Note: When is text not text? When it’s a graphic! Whenever you use rotation, shadowing, layering, or any font that isn’t a standard Web font, your text object is converted to a portable network graphics (.png) file. You can still change it in iWeb, but when the page is published to the Web, the text becomes an image.


You have another layout tool at your fingertips with iWeb: layering. The image below shows a side-by-side example of layering in action.

In the left image, I’ve dragged a text box with a color fill over a piece of rotated and shadowed text. Using the Forward and Back buttons on the toolbar, I can either move the text box back or move the rotated text forward.

Text and graphics can be moved in virtual 3-D with some items being higher or lower with respect to the bottom layer. Think of your Web page as a layer cake. The bottom layer can be a picture, while the top layer can be text or another image. The top layer can be opaque, in which case it blocks part of the view of the bottom layer, or it can be transparent and allow an uninterrupted view of the layer below.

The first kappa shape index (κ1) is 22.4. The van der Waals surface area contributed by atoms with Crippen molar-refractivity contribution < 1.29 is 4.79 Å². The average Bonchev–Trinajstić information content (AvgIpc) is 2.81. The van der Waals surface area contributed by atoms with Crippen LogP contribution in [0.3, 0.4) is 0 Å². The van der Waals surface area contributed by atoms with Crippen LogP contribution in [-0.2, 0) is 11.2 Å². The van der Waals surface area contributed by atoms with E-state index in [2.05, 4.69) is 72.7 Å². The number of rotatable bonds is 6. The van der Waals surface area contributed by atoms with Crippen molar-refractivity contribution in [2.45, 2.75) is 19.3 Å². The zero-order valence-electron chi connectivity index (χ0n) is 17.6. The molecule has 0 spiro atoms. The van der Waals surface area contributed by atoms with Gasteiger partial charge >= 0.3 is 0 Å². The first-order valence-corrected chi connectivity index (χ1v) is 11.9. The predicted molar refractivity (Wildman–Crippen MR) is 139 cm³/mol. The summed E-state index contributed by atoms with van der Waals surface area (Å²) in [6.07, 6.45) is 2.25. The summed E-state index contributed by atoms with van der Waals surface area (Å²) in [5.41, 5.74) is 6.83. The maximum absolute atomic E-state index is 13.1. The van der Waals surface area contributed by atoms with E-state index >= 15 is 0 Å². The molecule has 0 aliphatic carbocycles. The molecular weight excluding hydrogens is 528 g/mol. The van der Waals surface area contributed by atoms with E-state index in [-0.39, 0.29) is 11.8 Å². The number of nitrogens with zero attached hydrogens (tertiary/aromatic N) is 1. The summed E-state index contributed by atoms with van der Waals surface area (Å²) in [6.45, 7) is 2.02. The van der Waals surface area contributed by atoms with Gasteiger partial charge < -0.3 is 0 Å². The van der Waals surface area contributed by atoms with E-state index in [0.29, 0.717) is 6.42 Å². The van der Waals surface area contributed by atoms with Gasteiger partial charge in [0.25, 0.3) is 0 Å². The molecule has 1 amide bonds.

The screenshot below shows an interesting effect that I created for my Podcast page. To make it, I started with the large Podcast in back, which was in its own text object. I made it slightly transparent using the opacity slider on the Colors panel. The next step was to copy and paste the text object, and in the copy I made the font size slightly smaller and the transparency slightly less, and then I layered the copy in front of the previous text. I repeated this four times.

Creating this dynamic headline for my Podcast page didn’t take a special graphics tool like Photoshop. I did it with layers in iWeb.
Creating this dynamic headline for my Podcast page didn’t take a special graphics tool like Photoshop. I did it with layers in iWeb.

Note: Most current Apple software is Unicode-savvy, meaning that it accepts text in any of the dozens of languages supported by Mac OS X. iWeb is a perfect example of this. It encodes Web pages in such a way that most modern browsers display non-English and non-Latin text properly.

Keyboard input of right-to-left text in languages like Arabic or Hebrew is difficult for practical use in iWeb, although you may get satisfactory results if you copy text from another application and paste it into iWeb.

[Steve Sande is president of Raven Solutions, LLC and operates the Podbus.com podcast hosting service. He also teaches the arcane art of writing software requirements at The Center for Requirements Excellence. His latest book is Take Control of iWeb: iLife ‘08 Edition (TidBits Publishing Inc., 2008).]